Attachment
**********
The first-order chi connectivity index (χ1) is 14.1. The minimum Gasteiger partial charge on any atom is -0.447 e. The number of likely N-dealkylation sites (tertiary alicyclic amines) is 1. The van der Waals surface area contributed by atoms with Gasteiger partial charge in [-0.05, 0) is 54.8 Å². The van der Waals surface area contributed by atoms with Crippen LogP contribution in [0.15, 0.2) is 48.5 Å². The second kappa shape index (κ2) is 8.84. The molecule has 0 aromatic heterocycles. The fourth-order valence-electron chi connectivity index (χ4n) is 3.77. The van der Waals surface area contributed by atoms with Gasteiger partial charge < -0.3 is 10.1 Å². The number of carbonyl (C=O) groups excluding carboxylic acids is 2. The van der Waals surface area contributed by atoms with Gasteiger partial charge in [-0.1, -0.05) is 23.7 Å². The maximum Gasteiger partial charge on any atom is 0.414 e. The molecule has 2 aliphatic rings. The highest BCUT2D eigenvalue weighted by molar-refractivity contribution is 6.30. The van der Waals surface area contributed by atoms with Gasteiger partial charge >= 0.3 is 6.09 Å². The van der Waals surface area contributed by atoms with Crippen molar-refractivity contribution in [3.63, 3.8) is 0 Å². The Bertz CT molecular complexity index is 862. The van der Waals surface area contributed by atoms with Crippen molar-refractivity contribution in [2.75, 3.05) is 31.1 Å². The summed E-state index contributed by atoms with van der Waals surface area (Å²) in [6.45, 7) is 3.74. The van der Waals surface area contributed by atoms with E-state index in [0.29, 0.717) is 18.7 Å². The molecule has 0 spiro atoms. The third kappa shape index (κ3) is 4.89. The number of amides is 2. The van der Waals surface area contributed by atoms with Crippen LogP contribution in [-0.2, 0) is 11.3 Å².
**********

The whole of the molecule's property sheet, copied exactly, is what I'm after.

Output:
The first-order chi connectivity index (χ1) is 14.1. The minimum Gasteiger partial charge on any atom is -0.447 e. The number of likely N-dealkylation sites (tertiary alicyclic amines) is 1. The van der Waals surface area contributed by atoms with Gasteiger partial charge in [-0.05, 0) is 54.8 Å². The van der Waals surface area contributed by atoms with Crippen LogP contribution in [0.15, 0.2) is 48.5 Å². The second kappa shape index (κ2) is 8.84. The molecule has 0 aromatic heterocycles. The fourth-order valence-electron chi connectivity index (χ4n) is 3.77. The van der Waals surface area contributed by atoms with Gasteiger partial charge < -0.3 is 10.1 Å². The number of carbonyl (C=O) groups excluding carboxylic acids is 2. The van der Waals surface area contributed by atoms with Gasteiger partial charge in [-0.1, -0.05) is 23.7 Å². The maximum Gasteiger partial charge on any atom is 0.414 e. The molecule has 2 aliphatic rings. The highest BCUT2D eigenvalue weighted by molar-refractivity contribution is 6.30. The van der Waals surface area contributed by atoms with Gasteiger partial charge >= 0.3 is 6.09 Å². The van der Waals surface area contributed by atoms with Crippen molar-refractivity contribution in [3.63, 3.8) is 0 Å². The Bertz CT molecular complexity index is 862. The van der Waals surface area contributed by atoms with Crippen molar-refractivity contribution in [2.75, 3.05) is 31.1 Å². The summed E-state index contributed by atoms with van der Waals surface area (Å²) in [6.45, 7) is 3.74. The van der Waals surface area contributed by atoms with E-state index in [0.29, 0.717) is 18.7 Å². The molecule has 0 spiro atoms. The third kappa shape index (κ3) is 4.89. The number of amides is 2. The van der Waals surface area contributed by atoms with Crippen LogP contribution in [-0.2, 0) is 11.3 Å².